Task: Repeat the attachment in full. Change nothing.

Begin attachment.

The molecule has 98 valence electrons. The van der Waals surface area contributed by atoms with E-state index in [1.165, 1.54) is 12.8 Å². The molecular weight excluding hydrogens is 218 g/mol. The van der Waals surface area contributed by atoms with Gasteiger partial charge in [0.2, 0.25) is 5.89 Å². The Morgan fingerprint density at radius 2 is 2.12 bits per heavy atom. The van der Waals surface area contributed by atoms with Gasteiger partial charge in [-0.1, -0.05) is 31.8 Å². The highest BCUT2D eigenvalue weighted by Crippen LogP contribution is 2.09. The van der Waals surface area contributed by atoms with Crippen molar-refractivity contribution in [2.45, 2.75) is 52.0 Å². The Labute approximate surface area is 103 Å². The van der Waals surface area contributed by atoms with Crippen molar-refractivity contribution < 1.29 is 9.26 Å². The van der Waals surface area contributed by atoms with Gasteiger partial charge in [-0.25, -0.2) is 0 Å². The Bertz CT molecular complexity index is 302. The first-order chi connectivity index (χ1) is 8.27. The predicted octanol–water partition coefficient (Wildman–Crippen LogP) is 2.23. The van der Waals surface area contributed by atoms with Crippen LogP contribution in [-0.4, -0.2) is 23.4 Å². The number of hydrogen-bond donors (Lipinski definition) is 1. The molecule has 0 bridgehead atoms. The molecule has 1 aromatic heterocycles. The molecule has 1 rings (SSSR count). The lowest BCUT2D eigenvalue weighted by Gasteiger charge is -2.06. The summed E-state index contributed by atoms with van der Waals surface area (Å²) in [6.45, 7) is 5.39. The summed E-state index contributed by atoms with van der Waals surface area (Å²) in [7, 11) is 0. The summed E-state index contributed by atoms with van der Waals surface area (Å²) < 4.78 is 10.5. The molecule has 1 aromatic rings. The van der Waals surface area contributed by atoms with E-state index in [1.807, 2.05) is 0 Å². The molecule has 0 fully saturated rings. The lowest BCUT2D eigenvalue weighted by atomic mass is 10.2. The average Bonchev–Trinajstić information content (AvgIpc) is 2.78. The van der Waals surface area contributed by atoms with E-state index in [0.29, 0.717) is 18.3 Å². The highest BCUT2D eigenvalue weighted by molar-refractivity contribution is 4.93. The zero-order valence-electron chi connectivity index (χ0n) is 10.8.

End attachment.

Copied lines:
The molecule has 98 valence electrons. The van der Waals surface area contributed by atoms with E-state index in [1.165, 1.54) is 12.8 Å². The molecular weight excluding hydrogens is 218 g/mol. The van der Waals surface area contributed by atoms with Gasteiger partial charge in [0.2, 0.25) is 5.89 Å². The Morgan fingerprint density at radius 2 is 2.12 bits per heavy atom. The van der Waals surface area contributed by atoms with Gasteiger partial charge in [-0.1, -0.05) is 31.8 Å². The highest BCUT2D eigenvalue weighted by Crippen LogP contribution is 2.09. The van der Waals surface area contributed by atoms with Crippen molar-refractivity contribution in [2.45, 2.75) is 52.0 Å². The Labute approximate surface area is 103 Å². The van der Waals surface area contributed by atoms with Crippen molar-refractivity contribution < 1.29 is 9.26 Å². The van der Waals surface area contributed by atoms with Gasteiger partial charge in [-0.25, -0.2) is 0 Å². The Bertz CT molecular complexity index is 302. The first-order chi connectivity index (χ1) is 8.27. The predicted octanol–water partition coefficient (Wildman–Crippen LogP) is 2.23. The van der Waals surface area contributed by atoms with Crippen LogP contribution in [-0.4, -0.2) is 23.4 Å². The number of hydrogen-bond donors (Lipinski definition) is 1. The molecule has 0 bridgehead atoms. The molecule has 1 aromatic heterocycles. The molecule has 1 rings (SSSR count). The lowest BCUT2D eigenvalue weighted by Gasteiger charge is -2.06. The summed E-state index contributed by atoms with van der Waals surface area (Å²) in [6.45, 7) is 5.39. The summed E-state index contributed by atoms with van der Waals surface area (Å²) in [7, 11) is 0. The summed E-state index contributed by atoms with van der Waals surface area (Å²) < 4.78 is 10.5. The molecule has 1 aromatic rings. The van der Waals surface area contributed by atoms with E-state index in [1.807, 2.05) is 0 Å². The molecule has 0 fully saturated rings. The lowest BCUT2D eigenvalue weighted by atomic mass is 10.2. The average Bonchev–Trinajstić information content (AvgIpc) is 2.78. The van der Waals surface area contributed by atoms with E-state index in [0.29, 0.717) is 18.3 Å². The highest BCUT2D eigenvalue weighted by molar-refractivity contribution is 4.93. The zero-order valence-electron chi connectivity index (χ0n) is 10.8.